P’ville Board of Ed to Hold Jan. 7 Budget Forum; Blast Aid Formula
The Pleasantville School District will hold a community forum on Thursday, Jan. 7 to discuss budget issues as school officials are ready to begin discussions on the 2016-17 spending plan.
Board of education members, who announced the forum at their Dec. 22 meeting, said the meeting will be held in the Pleasantville High School cafeteria at 7:30 p.m. It is open to the public.
Board President Shane McGaffey said early indicators from Albany showed the tax cap next year will be about 0.12 percent, which would equate to a levy increase of $40,000. Superintendent of Schools Mary Fox-Alter said that number is a pittance compared to what the district received for the current year.
“Last year we were allowed to raise $670,000; that’s what we’re up against this year,” Fox-Alter said. “For the entire public school system here in Westchester County, we are facing almost zero.”
Funding withheld due to the Gap Elimination Adjustment (GEA) has not been restored even though there was a state budget surplus last year and again this year. The GEA was put in place in 2010 to help cover the state’s budget deficit following the recession, but it remains intact despite New York State being on better financial footing.
Pleasantville has lost between $3.6 million and $3.7 million since 2010, McGaffey said.
“That’s our money that they’re using to fill their budget deficit that no longer exists, and then we’re put in a position of having to slightly raise taxes,” he said.
While Westchester and Putnam are in the second highest Regional Cost Index bracket, school districts in the two counties are placed in the same funding bracket as districts in the Catskills where the cost of living is significantly lower. Long Island districts are in the highest bracket.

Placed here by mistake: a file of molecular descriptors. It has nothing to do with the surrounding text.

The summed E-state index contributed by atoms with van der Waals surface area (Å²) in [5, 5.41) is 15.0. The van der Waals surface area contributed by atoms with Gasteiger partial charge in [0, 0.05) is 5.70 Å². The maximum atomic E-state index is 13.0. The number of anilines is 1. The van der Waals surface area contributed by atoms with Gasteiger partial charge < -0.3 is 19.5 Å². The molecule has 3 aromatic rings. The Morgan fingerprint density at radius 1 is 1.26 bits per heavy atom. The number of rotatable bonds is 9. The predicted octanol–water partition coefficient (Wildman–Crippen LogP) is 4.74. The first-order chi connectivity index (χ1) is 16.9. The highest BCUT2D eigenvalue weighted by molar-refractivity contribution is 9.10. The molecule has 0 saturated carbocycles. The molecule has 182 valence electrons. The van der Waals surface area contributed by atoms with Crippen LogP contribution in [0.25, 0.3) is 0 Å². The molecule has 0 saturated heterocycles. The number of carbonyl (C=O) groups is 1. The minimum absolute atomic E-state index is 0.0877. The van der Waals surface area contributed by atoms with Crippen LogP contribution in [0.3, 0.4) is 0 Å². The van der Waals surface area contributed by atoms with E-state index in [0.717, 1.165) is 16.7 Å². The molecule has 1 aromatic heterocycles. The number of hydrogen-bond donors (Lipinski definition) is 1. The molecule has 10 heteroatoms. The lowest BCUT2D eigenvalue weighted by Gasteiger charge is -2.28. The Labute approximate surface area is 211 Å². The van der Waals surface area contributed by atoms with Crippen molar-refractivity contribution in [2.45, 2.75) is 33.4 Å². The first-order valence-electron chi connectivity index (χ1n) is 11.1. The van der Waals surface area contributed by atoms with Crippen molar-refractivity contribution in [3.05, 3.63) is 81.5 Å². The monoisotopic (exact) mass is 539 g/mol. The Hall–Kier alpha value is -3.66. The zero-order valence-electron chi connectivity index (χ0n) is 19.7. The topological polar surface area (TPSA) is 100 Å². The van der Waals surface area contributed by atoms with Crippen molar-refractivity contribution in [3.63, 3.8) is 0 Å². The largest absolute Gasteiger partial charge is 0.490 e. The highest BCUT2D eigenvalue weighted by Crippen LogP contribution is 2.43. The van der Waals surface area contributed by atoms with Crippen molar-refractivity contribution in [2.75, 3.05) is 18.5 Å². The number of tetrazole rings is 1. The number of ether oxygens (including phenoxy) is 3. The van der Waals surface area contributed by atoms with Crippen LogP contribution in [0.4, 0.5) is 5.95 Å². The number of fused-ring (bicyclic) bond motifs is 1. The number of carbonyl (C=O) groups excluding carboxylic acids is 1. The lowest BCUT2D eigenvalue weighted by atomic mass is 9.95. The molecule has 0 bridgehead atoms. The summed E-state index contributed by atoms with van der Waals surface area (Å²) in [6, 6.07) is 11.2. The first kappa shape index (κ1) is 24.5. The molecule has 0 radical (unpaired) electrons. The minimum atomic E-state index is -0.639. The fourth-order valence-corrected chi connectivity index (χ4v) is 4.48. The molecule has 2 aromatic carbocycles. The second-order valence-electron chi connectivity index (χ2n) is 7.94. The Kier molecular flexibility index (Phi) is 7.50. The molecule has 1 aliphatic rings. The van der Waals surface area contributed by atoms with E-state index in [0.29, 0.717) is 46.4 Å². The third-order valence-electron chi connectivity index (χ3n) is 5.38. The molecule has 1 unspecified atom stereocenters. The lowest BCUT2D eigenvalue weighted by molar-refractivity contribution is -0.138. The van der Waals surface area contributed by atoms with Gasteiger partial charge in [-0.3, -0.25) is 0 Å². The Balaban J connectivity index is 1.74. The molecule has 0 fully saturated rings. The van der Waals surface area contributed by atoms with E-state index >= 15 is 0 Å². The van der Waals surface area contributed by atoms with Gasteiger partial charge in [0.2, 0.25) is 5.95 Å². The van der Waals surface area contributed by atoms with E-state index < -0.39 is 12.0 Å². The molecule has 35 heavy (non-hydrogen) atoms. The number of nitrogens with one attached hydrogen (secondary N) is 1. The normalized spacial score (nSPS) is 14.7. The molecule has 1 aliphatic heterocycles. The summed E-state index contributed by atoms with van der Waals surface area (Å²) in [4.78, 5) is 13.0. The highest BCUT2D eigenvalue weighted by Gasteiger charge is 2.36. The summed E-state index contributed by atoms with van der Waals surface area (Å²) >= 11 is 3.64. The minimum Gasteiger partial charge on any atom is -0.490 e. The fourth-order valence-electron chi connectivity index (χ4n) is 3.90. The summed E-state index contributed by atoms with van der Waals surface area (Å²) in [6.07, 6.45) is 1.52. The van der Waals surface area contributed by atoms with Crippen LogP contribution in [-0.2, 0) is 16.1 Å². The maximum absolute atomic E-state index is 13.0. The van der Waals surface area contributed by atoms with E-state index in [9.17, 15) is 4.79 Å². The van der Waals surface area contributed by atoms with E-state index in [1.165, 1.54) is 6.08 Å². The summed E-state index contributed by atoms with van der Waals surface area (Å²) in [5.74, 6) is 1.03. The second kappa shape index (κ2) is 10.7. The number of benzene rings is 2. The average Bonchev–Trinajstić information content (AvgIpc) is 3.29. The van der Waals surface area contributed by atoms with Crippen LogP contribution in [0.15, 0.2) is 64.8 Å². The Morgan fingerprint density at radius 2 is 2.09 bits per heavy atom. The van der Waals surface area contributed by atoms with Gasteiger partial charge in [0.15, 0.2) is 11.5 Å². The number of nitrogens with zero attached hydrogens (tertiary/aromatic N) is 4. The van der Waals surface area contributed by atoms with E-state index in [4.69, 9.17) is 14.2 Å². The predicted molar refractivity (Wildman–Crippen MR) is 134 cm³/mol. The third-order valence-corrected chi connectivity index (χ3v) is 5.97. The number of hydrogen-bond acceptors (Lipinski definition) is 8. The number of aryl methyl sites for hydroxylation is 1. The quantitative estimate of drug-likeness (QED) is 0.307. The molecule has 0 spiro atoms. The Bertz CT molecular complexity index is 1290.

Last week, trustees agreed to send the letter to the state Education Department (SED) asking for the return of lost funding. The letter was based on a similar correspondence from the Westchester-Putnam School Boards Associations and made available to member districts to use in advocating for aid restoration.
The letter states that 20 percent of school districts in Westchester and Putnam receive less state funding than in 2008, while another 28 percent have seen increases of 7 percent or less.
“This year alone, Pleasantville Union Free School District lost $349,822 due to GEA for a total GEA state aid loss of $3.6 million since 2010,” the district’s letter states. “It is ironic that 72 percent of the districts in our region are still being shortchanged by over one-third of the GEA money due to them while NY State runs a surplus.”
The letter also cited a freeze in foundation aid funding since 2007 that has withheld millions more from districts. While Pleasantville will lose $2 million, the letter states that high-need districts will lose far more. Yonkers, the fourth-largest district in the state behind New York City, Buffalo and Rochester, will lose $40 million, Mount Vernon will lose $22 million and Port Chester will lose $16 million.
The letter also states reductions in costly state mandates that had been promised to help offset the financial burden of the tax cap have not materialized.
The district’s letter was sent to Gov. Andrew Cuomo and local state elected officials. Fox-Alter said other area districts were considering sending similar letters.
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